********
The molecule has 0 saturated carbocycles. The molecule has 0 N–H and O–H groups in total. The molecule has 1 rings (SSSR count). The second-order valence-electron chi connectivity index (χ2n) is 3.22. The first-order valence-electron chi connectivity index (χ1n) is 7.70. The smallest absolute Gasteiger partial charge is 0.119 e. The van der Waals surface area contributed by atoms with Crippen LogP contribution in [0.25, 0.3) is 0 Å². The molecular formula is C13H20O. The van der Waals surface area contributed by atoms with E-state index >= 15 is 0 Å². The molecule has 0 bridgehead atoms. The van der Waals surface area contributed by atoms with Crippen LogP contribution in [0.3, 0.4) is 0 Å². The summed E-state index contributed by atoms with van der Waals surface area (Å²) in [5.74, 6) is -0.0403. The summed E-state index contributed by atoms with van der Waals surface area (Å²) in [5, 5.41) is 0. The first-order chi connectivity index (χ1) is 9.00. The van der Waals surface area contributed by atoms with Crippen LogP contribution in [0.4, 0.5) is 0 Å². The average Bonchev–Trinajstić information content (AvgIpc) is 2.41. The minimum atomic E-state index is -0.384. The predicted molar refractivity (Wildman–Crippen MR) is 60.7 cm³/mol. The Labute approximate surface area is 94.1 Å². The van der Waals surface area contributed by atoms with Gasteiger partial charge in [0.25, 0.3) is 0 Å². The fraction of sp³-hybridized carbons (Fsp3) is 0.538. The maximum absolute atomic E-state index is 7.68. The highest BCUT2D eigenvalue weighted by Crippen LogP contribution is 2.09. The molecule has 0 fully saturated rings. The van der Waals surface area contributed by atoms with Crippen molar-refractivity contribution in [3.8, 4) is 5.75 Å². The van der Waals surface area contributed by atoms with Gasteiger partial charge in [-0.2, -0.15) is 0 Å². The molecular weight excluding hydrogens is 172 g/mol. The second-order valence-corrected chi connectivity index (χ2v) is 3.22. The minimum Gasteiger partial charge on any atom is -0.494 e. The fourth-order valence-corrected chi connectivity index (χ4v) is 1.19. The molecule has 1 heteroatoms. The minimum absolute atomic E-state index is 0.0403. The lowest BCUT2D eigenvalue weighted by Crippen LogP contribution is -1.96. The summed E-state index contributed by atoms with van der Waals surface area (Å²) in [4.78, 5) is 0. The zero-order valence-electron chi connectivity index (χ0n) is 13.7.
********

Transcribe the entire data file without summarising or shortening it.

The molecule has 0 saturated carbocycles. The molecule has 0 N–H and O–H groups in total. The molecule has 1 rings (SSSR count). The second-order valence-electron chi connectivity index (χ2n) is 3.22. The first-order valence-electron chi connectivity index (χ1n) is 7.70. The smallest absolute Gasteiger partial charge is 0.119 e. The van der Waals surface area contributed by atoms with Crippen LogP contribution in [0.25, 0.3) is 0 Å². The molecular formula is C13H20O. The van der Waals surface area contributed by atoms with E-state index >= 15 is 0 Å². The molecule has 0 bridgehead atoms. The van der Waals surface area contributed by atoms with Crippen LogP contribution in [0.3, 0.4) is 0 Å². The summed E-state index contributed by atoms with van der Waals surface area (Å²) in [5.74, 6) is -0.0403. The summed E-state index contributed by atoms with van der Waals surface area (Å²) in [5, 5.41) is 0. The first-order chi connectivity index (χ1) is 9.00. The van der Waals surface area contributed by atoms with Crippen LogP contribution in [0.4, 0.5) is 0 Å². The average Bonchev–Trinajstić information content (AvgIpc) is 2.41. The minimum atomic E-state index is -0.384. The predicted molar refractivity (Wildman–Crippen MR) is 60.7 cm³/mol. The Labute approximate surface area is 94.1 Å². The van der Waals surface area contributed by atoms with Gasteiger partial charge in [0.25, 0.3) is 0 Å². The fraction of sp³-hybridized carbons (Fsp3) is 0.538. The maximum absolute atomic E-state index is 7.68. The highest BCUT2D eigenvalue weighted by Crippen LogP contribution is 2.09. The molecule has 0 fully saturated rings. The van der Waals surface area contributed by atoms with Crippen molar-refractivity contribution in [3.8, 4) is 5.75 Å². The van der Waals surface area contributed by atoms with Gasteiger partial charge in [-0.2, -0.15) is 0 Å². The molecular weight excluding hydrogens is 172 g/mol. The second-order valence-corrected chi connectivity index (χ2v) is 3.22. The minimum Gasteiger partial charge on any atom is -0.494 e. The fourth-order valence-corrected chi connectivity index (χ4v) is 1.19. The molecule has 1 heteroatoms. The minimum absolute atomic E-state index is 0.0403. The lowest BCUT2D eigenvalue weighted by Crippen LogP contribution is -1.96. The summed E-state index contributed by atoms with van der Waals surface area (Å²) in [4.78, 5) is 0. The zero-order valence-electron chi connectivity index (χ0n) is 13.7.